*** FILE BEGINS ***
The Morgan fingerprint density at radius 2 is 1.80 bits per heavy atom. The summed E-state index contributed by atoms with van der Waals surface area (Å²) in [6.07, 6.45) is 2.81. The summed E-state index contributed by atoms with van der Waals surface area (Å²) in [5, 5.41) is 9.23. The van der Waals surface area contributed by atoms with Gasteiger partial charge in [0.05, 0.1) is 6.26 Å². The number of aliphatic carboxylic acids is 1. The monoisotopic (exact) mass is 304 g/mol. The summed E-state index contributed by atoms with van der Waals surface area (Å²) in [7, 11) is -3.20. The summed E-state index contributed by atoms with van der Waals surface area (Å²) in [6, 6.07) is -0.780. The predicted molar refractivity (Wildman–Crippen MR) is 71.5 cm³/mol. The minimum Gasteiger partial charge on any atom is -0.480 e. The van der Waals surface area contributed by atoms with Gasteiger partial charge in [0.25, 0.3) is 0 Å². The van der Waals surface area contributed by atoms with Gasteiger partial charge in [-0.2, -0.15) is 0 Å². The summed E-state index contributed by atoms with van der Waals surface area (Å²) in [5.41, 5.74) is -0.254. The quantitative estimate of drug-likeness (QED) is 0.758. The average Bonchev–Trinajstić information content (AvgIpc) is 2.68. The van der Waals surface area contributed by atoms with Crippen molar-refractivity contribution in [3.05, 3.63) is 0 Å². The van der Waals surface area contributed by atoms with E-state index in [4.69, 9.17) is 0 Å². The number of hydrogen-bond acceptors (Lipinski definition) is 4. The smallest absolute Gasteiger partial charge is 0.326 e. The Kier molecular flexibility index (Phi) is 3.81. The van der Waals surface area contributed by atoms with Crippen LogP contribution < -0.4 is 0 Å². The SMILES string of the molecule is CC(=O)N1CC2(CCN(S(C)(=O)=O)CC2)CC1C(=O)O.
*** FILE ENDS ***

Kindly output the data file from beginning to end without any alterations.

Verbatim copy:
The Morgan fingerprint density at radius 2 is 1.80 bits per heavy atom. The summed E-state index contributed by atoms with van der Waals surface area (Å²) in [6.07, 6.45) is 2.81. The summed E-state index contributed by atoms with van der Waals surface area (Å²) in [5, 5.41) is 9.23. The van der Waals surface area contributed by atoms with Gasteiger partial charge in [0.05, 0.1) is 6.26 Å². The number of aliphatic carboxylic acids is 1. The monoisotopic (exact) mass is 304 g/mol. The summed E-state index contributed by atoms with van der Waals surface area (Å²) in [7, 11) is -3.20. The summed E-state index contributed by atoms with van der Waals surface area (Å²) in [6, 6.07) is -0.780. The predicted molar refractivity (Wildman–Crippen MR) is 71.5 cm³/mol. The minimum Gasteiger partial charge on any atom is -0.480 e. The van der Waals surface area contributed by atoms with Gasteiger partial charge in [0.25, 0.3) is 0 Å². The van der Waals surface area contributed by atoms with Gasteiger partial charge in [-0.2, -0.15) is 0 Å². The summed E-state index contributed by atoms with van der Waals surface area (Å²) in [5.41, 5.74) is -0.254. The quantitative estimate of drug-likeness (QED) is 0.758. The average Bonchev–Trinajstić information content (AvgIpc) is 2.68. The van der Waals surface area contributed by atoms with Crippen molar-refractivity contribution in [3.05, 3.63) is 0 Å². The van der Waals surface area contributed by atoms with E-state index in [4.69, 9.17) is 0 Å². The number of hydrogen-bond acceptors (Lipinski definition) is 4. The smallest absolute Gasteiger partial charge is 0.326 e. The Kier molecular flexibility index (Phi) is 3.81. The van der Waals surface area contributed by atoms with Crippen LogP contribution < -0.4 is 0 Å². The SMILES string of the molecule is CC(=O)N1CC2(CCN(S(C)(=O)=O)CC2)CC1C(=O)O.